|Title||Desert Dreaming: Explorations & Excavations of HK in Greater Syria|
|Artist / Creator||Elsi Vassdal Ellis|
|Press Name||EVE Press|
|Place of Publication||Bellingham, WA|
|Process / Technique||Epson C88+ DuraBrite Ultra inks, Cameo Silhouette electronic cutter; Sizzix die-cutting|
|Structure / Binding||A collection of 30 books bound using Hedi Kyle structures|
|Medium / Materials||Davey board, lapis lazuli and carnelian stone beads, metal beads, marble tile, facsimile pottery shard, facsimile cuneiform tablet, silkworm cocoon, bone, sea shell, pistachio shell, cotton seeds, Chicago posts, leather, synthetic "leather"|
|Paper Stock||Cougar Opaque 100#, 80# and 65# cover; 80# and 60# text; French 100# cover in various colors; scrapbooking 65# colored covers; Japanese calligraphy paper|
|Dimensions (WxHxD)||11.13 x 10.875 x 4.38 inches.|
|Edition Size||Boxed set: 10; books sold individually 15 each (total edition 25)|
|Box / Wrapper||Box with a hinged lid, closure and handle|
Desert Dreaming is a collection of 30 books, artifacts and envelopes housed in a lunch-box styled box that exploits the many Hedi Kyle structures to tell the fictional archaeology tale of HK. The box was "delivered" to a University of Copenhagen professor of cross-cultural studies while she was visiting family in Wiesbaden, Germany. The box was originally found in the war-ravaged section of Old Aleppo, Syria, by Nr. Nazim Azmeh, the long-time contact agent in Aleppo for HK. HK's identity, age and gender are not known. All that is known of HK must be inferred from the contents of the box: an archaeologist in search of a significant discovery, a keen observer of human behavior with a prophetic voice regarding the future of Greater Syria, the sibling of a brother in Parisian fashion design, a solitary traveller and explorer, an author, a collector of the material world and maker of artifacts. Winner: The Hedi Kyle Award. Congratulations, Elsi!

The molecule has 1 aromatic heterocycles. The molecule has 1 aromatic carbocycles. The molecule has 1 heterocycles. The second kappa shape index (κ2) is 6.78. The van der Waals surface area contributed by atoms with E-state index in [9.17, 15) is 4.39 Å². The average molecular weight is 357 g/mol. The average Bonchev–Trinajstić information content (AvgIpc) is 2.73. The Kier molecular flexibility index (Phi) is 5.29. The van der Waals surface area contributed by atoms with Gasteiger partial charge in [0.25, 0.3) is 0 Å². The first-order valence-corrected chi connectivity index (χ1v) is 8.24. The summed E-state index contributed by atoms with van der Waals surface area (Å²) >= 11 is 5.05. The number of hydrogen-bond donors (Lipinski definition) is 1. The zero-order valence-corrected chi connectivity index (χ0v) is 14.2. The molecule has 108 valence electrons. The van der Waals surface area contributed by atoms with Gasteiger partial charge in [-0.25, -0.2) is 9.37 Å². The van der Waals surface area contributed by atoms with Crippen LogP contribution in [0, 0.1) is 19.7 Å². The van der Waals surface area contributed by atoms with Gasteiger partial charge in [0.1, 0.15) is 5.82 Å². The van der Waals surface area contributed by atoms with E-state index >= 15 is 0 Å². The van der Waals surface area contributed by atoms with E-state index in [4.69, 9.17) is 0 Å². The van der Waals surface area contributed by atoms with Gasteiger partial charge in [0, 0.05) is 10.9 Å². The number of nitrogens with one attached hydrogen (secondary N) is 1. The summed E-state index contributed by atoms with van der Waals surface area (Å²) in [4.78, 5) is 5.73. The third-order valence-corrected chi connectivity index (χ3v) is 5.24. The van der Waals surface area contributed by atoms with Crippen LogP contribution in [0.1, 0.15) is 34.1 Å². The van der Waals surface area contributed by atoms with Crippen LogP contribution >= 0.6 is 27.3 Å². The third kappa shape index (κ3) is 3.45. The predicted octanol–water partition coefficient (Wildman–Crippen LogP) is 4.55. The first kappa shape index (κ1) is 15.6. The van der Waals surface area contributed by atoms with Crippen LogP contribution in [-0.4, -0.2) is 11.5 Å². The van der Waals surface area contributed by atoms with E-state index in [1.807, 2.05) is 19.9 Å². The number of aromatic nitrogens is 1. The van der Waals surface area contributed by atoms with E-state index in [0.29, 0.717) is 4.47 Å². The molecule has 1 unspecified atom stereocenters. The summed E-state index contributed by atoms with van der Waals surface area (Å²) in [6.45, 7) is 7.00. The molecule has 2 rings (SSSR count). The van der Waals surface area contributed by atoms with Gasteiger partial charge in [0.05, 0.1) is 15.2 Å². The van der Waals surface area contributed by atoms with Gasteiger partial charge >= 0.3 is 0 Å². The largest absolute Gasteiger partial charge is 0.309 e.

Artist BioElsi Vassdal Ellis creates books in a well-equipped studio outside Bellingham on 20 acres of what was once part of the Buckholtz Homestead. Born in Fallon, Nevada, in 1952, she spent her formative years in Iowa City, Iowa, before settling down in the Pacific Northwest. Since 1983 she has produced over 125 editions and 120 unique books employing a variety of reproduction techniques and materials. Her work is permanently housed in many public collections including the National Museum of Women in the Arts, New York City Public Library, Ruth and Marvin Sackner Archive of Concrete and Visual Poetry, Grabhorn Collection in the San Francisco Public Library, and Arts of the Book Collection in the Yale University Library. Western Washington University has been her professional home since 1977 where she holds the rank of full professor and teaches courses in design production and (occasionally) book arts.